4. They become risk adverse
Once a leader fears failure, and lack confidence, they tend to become risk adverse. They want to make decisions they feel are safe as a tactic to maintain the status quo and keep things running smoothly. As a result, good people leave because being risk adverse stifles innovation and creativity.
Leadership begins where comfort ends. To continue to be a great leader, you must get comfortable with uncomfortable. Risk is essential for growth otherwise a business will stagnate. When a leader takes their foot off the pedal, they tend to become reactive instead of proactive.
5. They become reactive instead of proactive
If you don’t drive your business, you will be driven out of business.
The worlds knowledge base doubles every two to three years. Students graduating from high school have been exposed to more information than their grandparents were introduced to in a lifetime. There will be as much change in the next three decades as there was in the last three centuries.
If a leader is constantly putting out fires, they aren’t using their time effectively nor aren’t they adapting to the constant changing business environment.
Proactive leaders influence the future and form alliances that set the strategic direction of the company.
6. They stop learning
Even the best leaders think they know everything and always make the right decisions.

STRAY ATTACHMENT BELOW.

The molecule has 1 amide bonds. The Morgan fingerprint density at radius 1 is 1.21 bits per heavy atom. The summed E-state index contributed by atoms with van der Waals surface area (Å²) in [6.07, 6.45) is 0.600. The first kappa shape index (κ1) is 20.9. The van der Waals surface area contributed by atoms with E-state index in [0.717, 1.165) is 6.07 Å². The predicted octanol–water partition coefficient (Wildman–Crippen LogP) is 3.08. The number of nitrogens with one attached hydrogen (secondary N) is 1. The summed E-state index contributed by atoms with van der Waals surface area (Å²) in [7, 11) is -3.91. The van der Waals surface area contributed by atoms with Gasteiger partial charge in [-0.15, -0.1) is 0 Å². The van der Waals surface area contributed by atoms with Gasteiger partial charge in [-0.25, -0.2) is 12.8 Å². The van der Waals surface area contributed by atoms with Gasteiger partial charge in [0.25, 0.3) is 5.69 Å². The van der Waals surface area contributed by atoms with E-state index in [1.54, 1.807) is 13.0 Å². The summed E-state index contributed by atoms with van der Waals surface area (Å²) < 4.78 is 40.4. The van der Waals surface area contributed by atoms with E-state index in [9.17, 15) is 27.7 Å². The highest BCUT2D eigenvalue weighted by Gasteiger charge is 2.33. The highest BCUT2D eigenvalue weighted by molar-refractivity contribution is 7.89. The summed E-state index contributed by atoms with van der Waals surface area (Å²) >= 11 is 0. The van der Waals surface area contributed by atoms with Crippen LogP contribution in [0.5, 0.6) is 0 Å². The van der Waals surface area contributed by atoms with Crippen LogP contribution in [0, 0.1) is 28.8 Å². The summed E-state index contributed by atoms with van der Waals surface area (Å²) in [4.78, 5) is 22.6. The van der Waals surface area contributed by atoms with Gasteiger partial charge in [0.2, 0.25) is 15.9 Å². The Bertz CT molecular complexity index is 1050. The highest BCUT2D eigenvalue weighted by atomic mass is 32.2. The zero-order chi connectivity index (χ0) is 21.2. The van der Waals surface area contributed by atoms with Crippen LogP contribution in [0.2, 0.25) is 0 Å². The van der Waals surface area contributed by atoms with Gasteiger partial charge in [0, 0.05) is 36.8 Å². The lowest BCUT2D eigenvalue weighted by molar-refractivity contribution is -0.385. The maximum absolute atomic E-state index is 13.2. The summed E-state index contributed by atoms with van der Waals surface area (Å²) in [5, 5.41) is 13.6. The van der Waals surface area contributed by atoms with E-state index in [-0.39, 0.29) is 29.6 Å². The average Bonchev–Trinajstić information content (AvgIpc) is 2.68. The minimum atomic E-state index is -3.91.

It’s impossible to bring about change if a leader is not willing to embrace personal change themselves. Leaders cannot expect others to change if they are not willing to change themselves.
They become selfish and forget they are there to support and mentor their team. Often, they begin to micromanage their people and stop leading them forward. Instead of giving advice they become power hungry and seek control. They begin to ignore others and believe their own press.
7. They don’t adapt to change
When a leader won’t adapt to change, they lose momentum and fail to see the opportunities before them.
Change happens with or without your permission. You can’t always change what is happening around you, but you can change how you respond to it. Resisting change is like pushing water upstream.
Successful leaders adapt to change and respond accordingly. They use their emotional intelligence to manage stress and intentionally avoid the pitfalls of leadership failure.
On a final note
Being aware of the trappings of leadership and investing in yourself will make you a better leader.
In a Nutshell
- They lose focus and become complacent focusing on trivial things instead of driving the business forward.
- They stop communicating and expect their team to know what to do.
- They begin to fear failure which shuts down innovation and creativity.
- They become risk adverse taking the safe options.
- They become reactive instead of proactively driving the business.
- They stop learning, become selfish and stop mentoring and leading their team.
- They don’t adapt to change losing momentum and fail to see opportunities in front of them.